As we were talking I ask if he would consider trading. He said no right away. Oh well….didn’t need more crap on the boat anyway.

Tawn was inside looking at and buying a Tapas his wife made. Tapas are cloth that they make from the bark of different trees and then draw these very cool designs on.

This is the one Tawn got.

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As I’m standing out in his yard, I notice he has an broken spear gun hanging in a tree by the back door. I ask him if he needed a new one. He said he did and he also mentioned that he lost his flippers last month when his boat flipped over.

DING!

I told him i’d come back the next day.

I did, with a pair of almost brand new flippers that my buddy Robbie left with us when he was in the Galapagos with us. I also brought my spear gun. He was drooling over the flippers and spear gun. :)

We talked for a bit, he tried the flippers on. Then he says, wanna trade for a Tiki? I said, no….but I would trade for one of the War clubs and grinned. We went in the house and I pointed to the one I wanted.

This is it:

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It is so awesome. It will go on my wall o’weapons!

This is just one of those “Just another day at the office” Pictures:

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Our boat is the furthest one out.

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Went for a hike, took this picture.
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Turns out that sailing a slow boat across a large ocean affords you alot of time to sit and think about stupid shit. I’ll spare you the truely stupid shit I think about most the time. The other day I was sitting in the cockpit watching the waves and swell passing under the boat and thinking that over the last two years of sailing/traveling from Seattle, Canada, The Pacific coast of the U.S., Mexico, El Salvador, Honduras, Guatamala, Belize, Nicaruagua, Costa Rica, Panama, and Galapagos, Ecuador….for some reason it occured to me that other than a very small handful of items, Me and Tawn have no souveniers of our trip. Pictures and memories by the pant load, but no stupid little knick knacks. I shifted my focus from the waves to our shitty old outboard engine hanging off the stern of the boat and I notice the steel cable I made to lock it and our dinghy to trees when we go to shore. Then it hit me….we actually do have a crapload of souviners. In no particular order starting with that rusty old cable. We got that in Chinendega, Nicaruagua at a hardware store. It took me 20 minutes to explain I wanted stainless steel cable. After much hand waving and 3 guys nodding and me speaking louder and louder in shitty spanish I finally got my stainless steel cable…..that is decidedly NOT stainless steel. There are the two new Solar Panels that we bought from an old British dude that runs a solar store in Antiqua, Guatamala, which is just outside Guat. City. He fudged the invoice (thinking it would help us out), it did not and got us thrown off the bus at the El Salvador/Guatamala border. Only with the help of an english speaking business man did we make it across the border and back to the boat. Picked up the perfect oil funnel in a 99 cent store in Port Hardy, Canada while we waited for the liqour store to open up next door. Two surfboards, mine we picked up in Pismo Beach, California and the metro bus driver would not let us on the bus with it, so the stoney surf bum that sold it to us agreed to bring it to us after he got off work. Tawns board we picked up in Tamarindo, Costa Rica. We played the two shop workers there against each other and got it for $50 dollars less than they wanted to sell it for. Which reminds me of the surfboard rack that holds them to the side of the boat. Half of it is a couple lengths of stainless steel (for real) tubing we got in San Salvador, the other half is tubing we got from our friend Josh on Gitana. Which we walked around Hualtuco, Mexicoj with in the blazing sun looking for a machine shop that would bend it for us. Two little porcelin bowls we found in a wierd little store in Santa Cruz Island in the Galapagos. We needed something to mix wasabi and soy sauce togather for sushi nights when we catch fresh tuna. There is the ugly ass metal dryer vent hose that we use to vent out the engine compartment. Picked that up at a Home Depot in La Paz, Mexico. Tawn’s new Android tablet that we got in Panama City in a shop in “Chinatown”. NOOOO WAY that thing was not stolen. My two Machetes, one I got in Mexico and the other in Zacatecluca, El Salvador along with a casting net for fishing. The list goes on and on…. The travel and visiting the tourist sites and seeing the sights your supposed to see are all very cool, but honestly, for me the best part is the adventure of doing the random crap that I like the most. Finding parts for the boat, stumbling into the wrong part of town or getting abit lost and getting help from random people along the way.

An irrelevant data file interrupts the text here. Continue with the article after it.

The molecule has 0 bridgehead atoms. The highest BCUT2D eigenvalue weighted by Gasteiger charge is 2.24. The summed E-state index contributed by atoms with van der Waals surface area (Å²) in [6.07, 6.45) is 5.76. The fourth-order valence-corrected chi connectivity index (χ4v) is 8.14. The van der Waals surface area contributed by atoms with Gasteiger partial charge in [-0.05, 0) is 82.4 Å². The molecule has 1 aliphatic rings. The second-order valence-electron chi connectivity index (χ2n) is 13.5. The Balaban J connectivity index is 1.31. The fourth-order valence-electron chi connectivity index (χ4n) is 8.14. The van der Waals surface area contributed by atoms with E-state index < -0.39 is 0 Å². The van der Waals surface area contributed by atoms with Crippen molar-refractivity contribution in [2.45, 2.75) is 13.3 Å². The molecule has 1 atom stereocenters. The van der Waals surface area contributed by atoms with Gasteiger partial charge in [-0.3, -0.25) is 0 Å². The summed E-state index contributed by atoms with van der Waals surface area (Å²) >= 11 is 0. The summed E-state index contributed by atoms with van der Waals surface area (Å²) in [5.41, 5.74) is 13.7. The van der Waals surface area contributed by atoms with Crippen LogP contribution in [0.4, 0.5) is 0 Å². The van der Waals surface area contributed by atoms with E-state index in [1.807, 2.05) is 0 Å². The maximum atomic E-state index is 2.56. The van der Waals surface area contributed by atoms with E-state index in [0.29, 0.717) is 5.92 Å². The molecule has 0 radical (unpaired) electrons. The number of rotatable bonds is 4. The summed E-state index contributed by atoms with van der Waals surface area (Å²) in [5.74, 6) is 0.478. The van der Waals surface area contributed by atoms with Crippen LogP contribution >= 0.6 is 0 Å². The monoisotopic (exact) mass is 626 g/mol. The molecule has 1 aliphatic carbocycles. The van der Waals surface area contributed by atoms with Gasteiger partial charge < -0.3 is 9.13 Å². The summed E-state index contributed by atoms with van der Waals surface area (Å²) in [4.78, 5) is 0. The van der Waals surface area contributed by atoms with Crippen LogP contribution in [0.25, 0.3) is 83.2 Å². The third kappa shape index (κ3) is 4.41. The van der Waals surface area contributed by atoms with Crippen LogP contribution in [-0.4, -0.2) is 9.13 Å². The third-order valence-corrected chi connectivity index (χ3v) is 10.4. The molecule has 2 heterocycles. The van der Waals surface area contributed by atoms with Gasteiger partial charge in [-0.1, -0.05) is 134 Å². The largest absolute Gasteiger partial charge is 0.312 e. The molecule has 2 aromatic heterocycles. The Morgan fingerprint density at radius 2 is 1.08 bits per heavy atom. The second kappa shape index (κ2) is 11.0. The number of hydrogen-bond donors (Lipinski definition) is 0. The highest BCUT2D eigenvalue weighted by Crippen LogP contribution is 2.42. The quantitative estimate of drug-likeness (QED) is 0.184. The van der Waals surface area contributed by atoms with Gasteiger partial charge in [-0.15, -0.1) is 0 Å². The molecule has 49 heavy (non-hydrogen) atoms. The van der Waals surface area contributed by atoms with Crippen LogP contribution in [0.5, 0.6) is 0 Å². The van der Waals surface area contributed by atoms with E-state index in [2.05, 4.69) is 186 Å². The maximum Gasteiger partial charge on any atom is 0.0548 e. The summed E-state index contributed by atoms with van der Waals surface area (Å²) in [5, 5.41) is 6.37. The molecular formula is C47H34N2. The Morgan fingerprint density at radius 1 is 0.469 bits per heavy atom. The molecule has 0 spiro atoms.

We’ve been underway for a a little over a week now. The time has actually flown by. We are doing 4 hour shifts, but really that does not mean alot of work. We have lots of wind and for the most part it stays out of the same direction (ESE) all the time. The wind speed changes a little and the sea state does to, so from time to time we have to do a sail change or adjust the course to make it a little more comfortable ride. The windvave is doing all the steering, so all the person on watch has to do is hangout and read, listen to music or watch a movie and adjust what ever needs adjusting from time to time. The last couple days have been a little squally so it’s been a little more work on adjusting sail trim or dodging most of the storms. But over all been a good trip. We are making way more miles a day than I thought we would. As of day 8 we are averaging 132 miles a day, which is awesome for us. I would have been crazy happy (and amazed) to average 120 day!